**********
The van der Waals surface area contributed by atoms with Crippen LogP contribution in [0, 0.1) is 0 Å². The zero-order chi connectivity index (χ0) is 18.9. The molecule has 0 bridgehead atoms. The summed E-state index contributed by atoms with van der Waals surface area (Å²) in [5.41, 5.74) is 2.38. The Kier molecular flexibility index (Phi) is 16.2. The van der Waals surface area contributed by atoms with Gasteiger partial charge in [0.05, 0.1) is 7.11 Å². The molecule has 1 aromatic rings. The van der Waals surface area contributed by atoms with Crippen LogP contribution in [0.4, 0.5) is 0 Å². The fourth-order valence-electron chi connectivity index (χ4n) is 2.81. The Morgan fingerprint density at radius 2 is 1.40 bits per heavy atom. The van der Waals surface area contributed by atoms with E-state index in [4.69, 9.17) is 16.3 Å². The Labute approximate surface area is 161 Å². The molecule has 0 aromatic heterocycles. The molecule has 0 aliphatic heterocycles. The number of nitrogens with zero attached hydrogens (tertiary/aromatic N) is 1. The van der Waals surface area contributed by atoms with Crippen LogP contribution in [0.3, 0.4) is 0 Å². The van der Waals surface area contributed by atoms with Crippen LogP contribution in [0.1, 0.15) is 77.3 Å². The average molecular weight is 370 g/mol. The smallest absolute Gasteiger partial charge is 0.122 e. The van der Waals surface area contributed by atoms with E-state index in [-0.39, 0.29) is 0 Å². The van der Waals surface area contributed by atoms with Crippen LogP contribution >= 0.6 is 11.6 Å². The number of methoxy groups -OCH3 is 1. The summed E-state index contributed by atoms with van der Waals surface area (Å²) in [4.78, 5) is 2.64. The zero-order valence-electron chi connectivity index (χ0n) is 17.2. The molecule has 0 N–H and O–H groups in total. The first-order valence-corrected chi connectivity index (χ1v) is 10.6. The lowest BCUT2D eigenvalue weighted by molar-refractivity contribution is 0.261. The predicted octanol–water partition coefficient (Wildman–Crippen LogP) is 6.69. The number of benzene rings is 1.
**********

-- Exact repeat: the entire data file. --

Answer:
The van der Waals surface area contributed by atoms with Crippen LogP contribution in [0, 0.1) is 0 Å². The zero-order chi connectivity index (χ0) is 18.9. The molecule has 0 bridgehead atoms. The summed E-state index contributed by atoms with van der Waals surface area (Å²) in [5.41, 5.74) is 2.38. The Kier molecular flexibility index (Phi) is 16.2. The van der Waals surface area contributed by atoms with Gasteiger partial charge in [0.05, 0.1) is 7.11 Å². The molecule has 1 aromatic rings. The van der Waals surface area contributed by atoms with Crippen LogP contribution in [0.4, 0.5) is 0 Å². The fourth-order valence-electron chi connectivity index (χ4n) is 2.81. The Morgan fingerprint density at radius 2 is 1.40 bits per heavy atom. The van der Waals surface area contributed by atoms with E-state index in [4.69, 9.17) is 16.3 Å². The Labute approximate surface area is 161 Å². The molecule has 0 aromatic heterocycles. The molecule has 0 aliphatic heterocycles. The number of nitrogens with zero attached hydrogens (tertiary/aromatic N) is 1. The van der Waals surface area contributed by atoms with Crippen LogP contribution in [0.3, 0.4) is 0 Å². The van der Waals surface area contributed by atoms with Crippen LogP contribution in [0.1, 0.15) is 77.3 Å². The average molecular weight is 370 g/mol. The smallest absolute Gasteiger partial charge is 0.122 e. The van der Waals surface area contributed by atoms with E-state index in [-0.39, 0.29) is 0 Å². The van der Waals surface area contributed by atoms with Crippen LogP contribution >= 0.6 is 11.6 Å². The number of methoxy groups -OCH3 is 1. The summed E-state index contributed by atoms with van der Waals surface area (Å²) in [4.78, 5) is 2.64. The zero-order valence-electron chi connectivity index (χ0n) is 17.2. The molecule has 0 N–H and O–H groups in total. The first-order valence-corrected chi connectivity index (χ1v) is 10.6. The lowest BCUT2D eigenvalue weighted by molar-refractivity contribution is 0.261. The predicted octanol–water partition coefficient (Wildman–Crippen LogP) is 6.69. The number of benzene rings is 1.